Riley would like to commend the businesses which donated materials as well as the volunteers who were instrumental in completing this project. They include: Adirondack Fireplace, Bencze Logging, Village of Tupper Lake, Kentile Excavating, Aubuchon Hardware, Tupper Lake Supply, Gillis Realty, Rob & Lisa Gillis, Peg Mauer, Tom Gilman, Rob Drasye, Mike Donah, Doug Bencze, Ken Hubbard, Paul Maroun, Bob DeGrace, Adam Boudreau, Joel Boudreau, Fred Gates, Doug Bencze, Andre Suave, Rick & Dominic Dattola, Jane and Bruce LaVoy, Joe Salamy, and Richie Moeller.

 Bob DeGrace, Paul Maroun, Riley Gillis, Tom Gilman, Bruce LaVoy

Bob DeGrace, Paul Maroun, Riley Gillis, Tom Gilman, Bruce LaVoy

Village performance park nearing completion

Dan McClelland

by Dan McClelland

One of the last elements in the completion of the Village of Tupper Lake performance park in Flanders Park was wrapped up this week by a Watertown-based landscaping firm.

The LandPro landscaping company, owned by John Moody, laid the granite paving stones in the plaza area in front of the Lions bandshell, where people will dance to performers there in coming years.

The crew of about a half dozen men also backfilled with village-provided sand and earth behind the large granite retaining walls stones. By Friday most of the sod that will top the terrace seating was in place. The crew also planted a number of new trees and grass-type shrubs on the grounds of the performing venue, next to Mill Street, and behind the bandshell, where they will help absorb some of the surface water from the sloping grade of the park.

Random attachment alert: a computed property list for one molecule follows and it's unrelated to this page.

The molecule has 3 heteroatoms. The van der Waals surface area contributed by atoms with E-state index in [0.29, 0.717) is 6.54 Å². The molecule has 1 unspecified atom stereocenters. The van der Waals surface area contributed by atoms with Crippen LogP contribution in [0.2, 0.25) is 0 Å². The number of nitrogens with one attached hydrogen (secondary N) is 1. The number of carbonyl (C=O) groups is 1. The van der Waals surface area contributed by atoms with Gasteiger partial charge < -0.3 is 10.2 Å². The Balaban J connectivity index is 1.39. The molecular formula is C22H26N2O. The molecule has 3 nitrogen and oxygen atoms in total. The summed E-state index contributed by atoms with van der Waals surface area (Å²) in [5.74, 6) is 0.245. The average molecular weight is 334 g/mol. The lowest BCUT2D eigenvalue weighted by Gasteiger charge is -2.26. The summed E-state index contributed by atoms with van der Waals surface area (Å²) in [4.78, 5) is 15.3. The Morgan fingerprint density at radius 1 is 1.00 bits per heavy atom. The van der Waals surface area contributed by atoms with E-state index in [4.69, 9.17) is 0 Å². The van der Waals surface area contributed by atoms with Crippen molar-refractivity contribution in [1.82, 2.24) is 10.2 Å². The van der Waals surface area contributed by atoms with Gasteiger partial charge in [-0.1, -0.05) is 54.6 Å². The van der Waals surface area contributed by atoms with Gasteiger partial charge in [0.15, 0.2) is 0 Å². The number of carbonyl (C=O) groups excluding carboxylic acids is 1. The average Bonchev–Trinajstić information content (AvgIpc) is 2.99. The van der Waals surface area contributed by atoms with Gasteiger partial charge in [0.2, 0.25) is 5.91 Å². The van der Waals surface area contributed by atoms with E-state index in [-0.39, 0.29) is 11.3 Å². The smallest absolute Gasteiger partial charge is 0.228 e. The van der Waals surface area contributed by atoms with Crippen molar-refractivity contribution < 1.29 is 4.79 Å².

The company owner is a cousin of Wes Moody, who owns Moody Tree Farm at Saranac Lake.

At Monday's village board meeting Mayor Paul Maroun thanked Trustee Clint Hollingsworth for the work he and his father, Tinker, did maneuvering the two-ton granite stones into place to form the seating terraces on a recent weekend. Helping too was one of Clint's employees, Doug Snyder.

He said to “align and calibrate” the semi-circular retaining walls with the village's large excavator was nothing short of impressive.

“Thank you on behalf of the entire community!” he told the trustee.

Trustee Hollingsworth chaired the overall project for the village along with Trustee Ron LaScala. Spearheading the development of the bandshell structure itself for the Tupper Lake Lions Club was Lion Tom LaMere.

Speaking about the performance park Monday night Mr. Hollingsworth admitted there had been some concerns among the volunteers on the village committee about the ability of volunteers to lay the heavy plaza stones in front of the bandshell, so the decision was made to contract out the final leg of the project.

The overall funding for the new performance area and the transformation of that section of the municipal park came from the village's multi-million dollar pool of waterfront revitalization grant money secured for the village from the state department of state in recent years by Consultant Melissa McManus

LandPro was the only North Country firm to submit a bid on the landscaping piece. It's price was about $90,000- after the village committee and the village board negotiated it down some.

“The plaza, as of Friday, was almost finished, with some fine tuning left to do on the edges,” Mr. Hollingsworth told his colleagues.

The seating terraces are now all sodded and most of the new vegetation and shrubs are in place, he added.

The company's paving stone crew should be back this week to grout between the large two foot by two foot stones with a polymer sand, which repels moisture, according to the trustee and local contractor.